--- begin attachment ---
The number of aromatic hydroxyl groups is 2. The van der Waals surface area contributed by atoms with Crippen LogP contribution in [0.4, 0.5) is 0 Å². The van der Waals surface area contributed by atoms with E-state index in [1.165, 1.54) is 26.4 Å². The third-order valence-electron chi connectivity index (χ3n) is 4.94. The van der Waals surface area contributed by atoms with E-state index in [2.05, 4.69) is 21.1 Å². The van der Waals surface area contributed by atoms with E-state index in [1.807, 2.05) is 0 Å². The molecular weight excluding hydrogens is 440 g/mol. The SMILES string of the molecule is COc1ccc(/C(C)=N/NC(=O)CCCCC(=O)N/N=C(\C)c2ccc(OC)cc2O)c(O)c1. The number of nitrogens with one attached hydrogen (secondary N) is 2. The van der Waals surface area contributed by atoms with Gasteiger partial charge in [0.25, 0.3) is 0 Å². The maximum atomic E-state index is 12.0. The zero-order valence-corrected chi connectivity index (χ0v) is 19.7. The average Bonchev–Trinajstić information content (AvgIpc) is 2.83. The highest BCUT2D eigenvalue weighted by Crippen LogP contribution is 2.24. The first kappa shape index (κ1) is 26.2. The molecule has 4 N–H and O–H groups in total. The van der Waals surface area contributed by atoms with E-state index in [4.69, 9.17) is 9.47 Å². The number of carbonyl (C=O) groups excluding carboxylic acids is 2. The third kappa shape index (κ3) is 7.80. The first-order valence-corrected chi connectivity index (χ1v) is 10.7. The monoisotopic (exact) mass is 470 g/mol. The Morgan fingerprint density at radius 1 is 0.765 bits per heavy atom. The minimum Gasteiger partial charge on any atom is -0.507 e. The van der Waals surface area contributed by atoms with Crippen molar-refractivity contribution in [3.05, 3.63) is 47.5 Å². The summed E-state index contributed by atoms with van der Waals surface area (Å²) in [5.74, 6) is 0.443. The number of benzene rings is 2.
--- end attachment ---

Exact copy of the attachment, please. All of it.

The number of aromatic hydroxyl groups is 2. The van der Waals surface area contributed by atoms with Crippen LogP contribution in [0.4, 0.5) is 0 Å². The van der Waals surface area contributed by atoms with E-state index in [1.165, 1.54) is 26.4 Å². The third-order valence-electron chi connectivity index (χ3n) is 4.94. The van der Waals surface area contributed by atoms with E-state index in [2.05, 4.69) is 21.1 Å². The van der Waals surface area contributed by atoms with E-state index in [1.807, 2.05) is 0 Å². The molecular weight excluding hydrogens is 440 g/mol. The SMILES string of the molecule is COc1ccc(/C(C)=N/NC(=O)CCCCC(=O)N/N=C(\C)c2ccc(OC)cc2O)c(O)c1. The number of nitrogens with one attached hydrogen (secondary N) is 2. The van der Waals surface area contributed by atoms with Gasteiger partial charge in [0.25, 0.3) is 0 Å². The maximum atomic E-state index is 12.0. The zero-order valence-corrected chi connectivity index (χ0v) is 19.7. The average Bonchev–Trinajstić information content (AvgIpc) is 2.83. The highest BCUT2D eigenvalue weighted by Crippen LogP contribution is 2.24. The first kappa shape index (κ1) is 26.2. The molecule has 4 N–H and O–H groups in total. The van der Waals surface area contributed by atoms with E-state index in [4.69, 9.17) is 9.47 Å². The number of carbonyl (C=O) groups excluding carboxylic acids is 2. The third kappa shape index (κ3) is 7.80. The first-order valence-corrected chi connectivity index (χ1v) is 10.7. The monoisotopic (exact) mass is 470 g/mol. The Morgan fingerprint density at radius 1 is 0.765 bits per heavy atom. The minimum Gasteiger partial charge on any atom is -0.507 e. The van der Waals surface area contributed by atoms with Crippen molar-refractivity contribution in [3.05, 3.63) is 47.5 Å². The summed E-state index contributed by atoms with van der Waals surface area (Å²) in [5.74, 6) is 0.443. The number of benzene rings is 2.